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PhillipHamlyn

XNA Change RasterizerState or BlendState; defensive programming

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Hi,

 

Following advice on this forum I have attempted to reduce the number of graphicsDevice.RasterizerState = and graphicsDevice.BlendState = to allow the device scope for batching all similar calls together. However looking at the way I've done this I'm not happy I understand whether this is good practise in the XNA world;

 

if(graphicsDevice.CullMode != CullMode.None || graphicsDevice.FillMode != FillMode.Solid)
{
   RasterizerState newState = new RasterizerState();
   newState.CullMode = CullMode.None;
   newState.FillMode = FillMode.Solid;
   graphicsDevice.RasterizerState = newState;
}

I do a similar thing with BlendState etc. Although this might be good defensive programming, it does seem a bit odd - I would have thought XNA would check the settings in the new State I'm setting on the graphics device and then only actually inject a state change if the settings were different from the currently found one. However it also strikes me that just checking the "current" State might be an expensive operation (but can't imagine why - as far as I understand this, all I'm doing is injecting a State change into a stream which will actually get executed when I Present())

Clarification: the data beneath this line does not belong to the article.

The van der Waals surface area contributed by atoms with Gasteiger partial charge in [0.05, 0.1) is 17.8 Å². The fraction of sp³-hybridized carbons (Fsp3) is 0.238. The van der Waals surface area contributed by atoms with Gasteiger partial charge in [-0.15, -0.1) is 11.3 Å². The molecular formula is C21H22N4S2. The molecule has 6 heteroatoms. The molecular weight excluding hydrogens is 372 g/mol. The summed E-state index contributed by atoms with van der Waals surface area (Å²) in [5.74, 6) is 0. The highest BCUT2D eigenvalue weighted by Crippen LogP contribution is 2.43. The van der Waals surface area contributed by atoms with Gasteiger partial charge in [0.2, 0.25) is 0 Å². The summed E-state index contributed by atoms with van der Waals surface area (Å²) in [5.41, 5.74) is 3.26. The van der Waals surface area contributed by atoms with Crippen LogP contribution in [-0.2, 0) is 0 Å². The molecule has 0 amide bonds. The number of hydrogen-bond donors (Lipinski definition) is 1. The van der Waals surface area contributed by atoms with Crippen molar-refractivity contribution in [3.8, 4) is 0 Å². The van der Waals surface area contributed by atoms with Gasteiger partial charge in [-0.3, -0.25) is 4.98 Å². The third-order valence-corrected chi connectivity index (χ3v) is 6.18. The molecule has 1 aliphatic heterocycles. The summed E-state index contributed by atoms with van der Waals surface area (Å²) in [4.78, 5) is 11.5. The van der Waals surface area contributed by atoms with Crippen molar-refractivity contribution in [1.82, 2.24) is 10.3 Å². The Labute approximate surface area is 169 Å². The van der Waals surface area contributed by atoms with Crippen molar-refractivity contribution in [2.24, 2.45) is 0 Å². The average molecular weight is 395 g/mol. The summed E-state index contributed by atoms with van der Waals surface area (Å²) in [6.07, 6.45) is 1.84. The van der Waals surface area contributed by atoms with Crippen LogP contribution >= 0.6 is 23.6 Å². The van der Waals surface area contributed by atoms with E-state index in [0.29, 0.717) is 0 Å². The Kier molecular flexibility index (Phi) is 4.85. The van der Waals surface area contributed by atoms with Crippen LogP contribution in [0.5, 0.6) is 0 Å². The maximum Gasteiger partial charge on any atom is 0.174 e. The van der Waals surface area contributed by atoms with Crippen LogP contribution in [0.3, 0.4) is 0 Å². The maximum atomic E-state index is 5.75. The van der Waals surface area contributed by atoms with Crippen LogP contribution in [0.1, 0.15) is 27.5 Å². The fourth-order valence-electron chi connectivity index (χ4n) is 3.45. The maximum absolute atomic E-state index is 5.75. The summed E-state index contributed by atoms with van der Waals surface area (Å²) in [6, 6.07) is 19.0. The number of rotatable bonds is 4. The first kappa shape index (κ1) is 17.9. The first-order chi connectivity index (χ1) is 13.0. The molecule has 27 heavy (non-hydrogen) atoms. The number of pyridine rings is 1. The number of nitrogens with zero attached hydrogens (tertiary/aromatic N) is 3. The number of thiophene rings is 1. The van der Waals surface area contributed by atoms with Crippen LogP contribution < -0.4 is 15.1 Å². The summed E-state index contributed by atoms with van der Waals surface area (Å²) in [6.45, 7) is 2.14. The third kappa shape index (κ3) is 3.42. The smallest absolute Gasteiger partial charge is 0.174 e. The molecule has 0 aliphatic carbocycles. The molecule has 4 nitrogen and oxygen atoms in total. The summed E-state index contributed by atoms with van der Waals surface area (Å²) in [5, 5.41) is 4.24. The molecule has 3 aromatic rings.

Does anyone know if this is what actually happens ? Should I implement my own "state cache" to take care of this ? How is this normally done in scene generation code ? How do you defensively program in your object render methods to make sure your objects are rendered correctly, but without excessive state changes ? Do your objects "declare" their preferred rendering States and the scene manager batch them accordingly ?

 

Thanks for any advice.

 

Phillip

 

 

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Partly to answer some of my question; I decompiled GraphicsDevice and it does cache the last Set RasterizerState and BlendState and checks to see if you are changing from the cached one. However both RasterizerState and BlendState are classes and therefore the GraphicsDevice only checks that the reference pointer is the same as the last used - and I can't see that the RasterizerState and BlendState classes override the Equals method to compare the content of the states with each other.

 

So - I've got some clarity - XNA will cache the last used reference to a graphics resource, but since you cannot change the content of a graphics resource once committed to the graphics device (i.e. change the graphicsDevice.RasterizerState.CullMode directly) you have to create a new instance of the RasterizerState (or other graphics resouce) meaning that XNA will not pick up that Reference A is equivalent to newly created Reference B, meaning its cache is only marginally beneficial.

 

Do programmers tend to define and manage their own Graphics State caches to aid in defensive programming ?

 

Phillip

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